Mailbag - October 2018
Cheers to a beloved neighbor
Thank you for the article about Col. (Ret.) George McDowell and the 5300 block of Yarwell [The Good Neighbor: George McDowell's happy-hour legacy, by Karen Vine Fuller, September 2018]. Karen masterfully captured the essence of our long running happy hour gatherings and creation of a neighborly street. I laughed, and I cried reading the comments that were expertly woven together to recap our story. We have so much fun as neighbors and we most definitely have each other's back. We celebrate, commiserate and stare down hurricanes during our gatherings. I hope it inspires other blocks to do the same. Cheers!
Talking of tracking teens
As a parent myself, I did not track my older son who is now 22. I don't recall having the technology available to me when he was in high school. My younger son is very social, and he drove all over Houston and the suburbs for three years. I used the Life360 [family locator] app for his safety and my sanity. He was in an accident once, and the app helped us to locate him. After he graduated from high school, he and some friends took a road trip to Big Bend and Austin. All of the parents had the app, which made us feel comfortable about the trip.
Not long after the road trip, my son and I came to the decision that he could disable the app. After all, he was 19 and going to college in Virginia soon. It was a great way to begin the letting go process for both of us. He was given the independence that he needed, and I was able to practice trusting that he would be fine without a tracking device.
Cutting the technology tracking cord over the summer was a perfect way to begin the process of trust and independence. Also, after a couple of days of being untethered, I felt liberated not to feel like I "had" to track him. I'm sure he felt the same way. As we have reliance on many technological "toys," we tend to become addicted to them, and once we let it go, the sense of freedom is refreshing.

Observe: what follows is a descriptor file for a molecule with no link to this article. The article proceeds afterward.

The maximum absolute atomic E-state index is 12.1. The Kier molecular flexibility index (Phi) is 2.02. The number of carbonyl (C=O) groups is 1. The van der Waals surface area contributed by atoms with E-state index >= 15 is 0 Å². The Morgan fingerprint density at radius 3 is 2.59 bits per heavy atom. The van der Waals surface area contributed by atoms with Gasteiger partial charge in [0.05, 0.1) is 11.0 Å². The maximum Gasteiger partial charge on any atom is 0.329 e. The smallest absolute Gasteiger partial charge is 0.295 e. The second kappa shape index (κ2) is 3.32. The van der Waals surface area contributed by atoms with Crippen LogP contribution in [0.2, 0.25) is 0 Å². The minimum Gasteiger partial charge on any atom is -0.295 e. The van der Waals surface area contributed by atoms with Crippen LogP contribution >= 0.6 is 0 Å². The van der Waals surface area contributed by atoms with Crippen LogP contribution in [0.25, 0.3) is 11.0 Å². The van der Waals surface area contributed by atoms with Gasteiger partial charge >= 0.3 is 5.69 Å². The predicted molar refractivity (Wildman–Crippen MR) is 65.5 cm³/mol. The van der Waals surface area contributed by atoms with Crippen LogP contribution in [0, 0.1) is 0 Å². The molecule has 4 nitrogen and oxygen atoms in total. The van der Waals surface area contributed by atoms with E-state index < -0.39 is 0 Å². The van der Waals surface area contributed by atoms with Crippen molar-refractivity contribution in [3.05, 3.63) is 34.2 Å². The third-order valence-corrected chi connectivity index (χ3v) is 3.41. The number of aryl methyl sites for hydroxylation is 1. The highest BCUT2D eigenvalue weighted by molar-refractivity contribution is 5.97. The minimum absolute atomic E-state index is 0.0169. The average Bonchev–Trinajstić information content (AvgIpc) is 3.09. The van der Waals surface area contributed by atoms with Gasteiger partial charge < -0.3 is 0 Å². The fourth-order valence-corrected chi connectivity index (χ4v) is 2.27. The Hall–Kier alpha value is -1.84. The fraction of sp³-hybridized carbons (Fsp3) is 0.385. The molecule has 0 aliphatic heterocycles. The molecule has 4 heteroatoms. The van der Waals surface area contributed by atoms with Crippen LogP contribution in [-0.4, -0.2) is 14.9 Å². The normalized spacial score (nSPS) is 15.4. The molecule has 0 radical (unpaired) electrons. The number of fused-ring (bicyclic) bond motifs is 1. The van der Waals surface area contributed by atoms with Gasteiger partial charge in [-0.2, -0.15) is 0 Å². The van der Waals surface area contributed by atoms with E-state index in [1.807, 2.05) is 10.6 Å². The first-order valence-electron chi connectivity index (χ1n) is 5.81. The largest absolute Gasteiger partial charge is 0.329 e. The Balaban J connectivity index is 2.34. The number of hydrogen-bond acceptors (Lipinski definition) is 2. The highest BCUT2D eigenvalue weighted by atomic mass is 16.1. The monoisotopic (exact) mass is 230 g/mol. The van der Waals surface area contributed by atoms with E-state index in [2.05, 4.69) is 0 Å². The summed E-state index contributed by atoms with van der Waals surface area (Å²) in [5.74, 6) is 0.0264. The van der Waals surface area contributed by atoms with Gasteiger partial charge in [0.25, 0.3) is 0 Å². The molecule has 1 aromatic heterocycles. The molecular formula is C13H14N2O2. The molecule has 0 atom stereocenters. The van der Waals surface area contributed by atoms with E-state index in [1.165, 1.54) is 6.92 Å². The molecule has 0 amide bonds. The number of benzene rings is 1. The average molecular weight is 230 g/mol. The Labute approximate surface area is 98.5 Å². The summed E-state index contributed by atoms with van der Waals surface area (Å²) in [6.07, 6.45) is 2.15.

Galveston dining memories
I discovered your article Galveston Restaurant Memories by Russell Weil [July 2018]. What a great piece, brought back many memories of some wonderful seafood meals in places like Gaido’s. But, I am haunted by a memory I have of another seafood restaurant on Seawall Boulevard, and I can’t remember the name. I may be thinking of early Gaido’s, but what I remember is a place with white and black checkered tile floors, large windows overlooking the Gulf, waiters with white aprons, white tablecloths and outside, an overhang over the sidewalk. I am hoping that you may have knowledge of such a restaurant you did not mention in your article or one that someone may have brought to your attention after you wrote the piece. If you do, I would greatly appreciate your sharing it with me.
Editor’s note: We tried to figure out the mystery restaurant and reached out to our BOI (born-on-the-island) feature writer Andria Frankfort, who thought it might be Hill’s Original Restaurant. It wasn’t. We’re still stumped. If any of you think you might know the answer, please email firstname.lastname@example.org.
Making a difference
Thank you, Tracy, for this great article [From Houston to Guatemala, with love, by Tracy L. Barnett, August 2018] on our local Houstonians broadening their horizons and making a difference in the world here and abroad. Brooke, Lorena, Christina and Hayley are great examples of how Houstonians go above and beyond. Truly a city with a heart!
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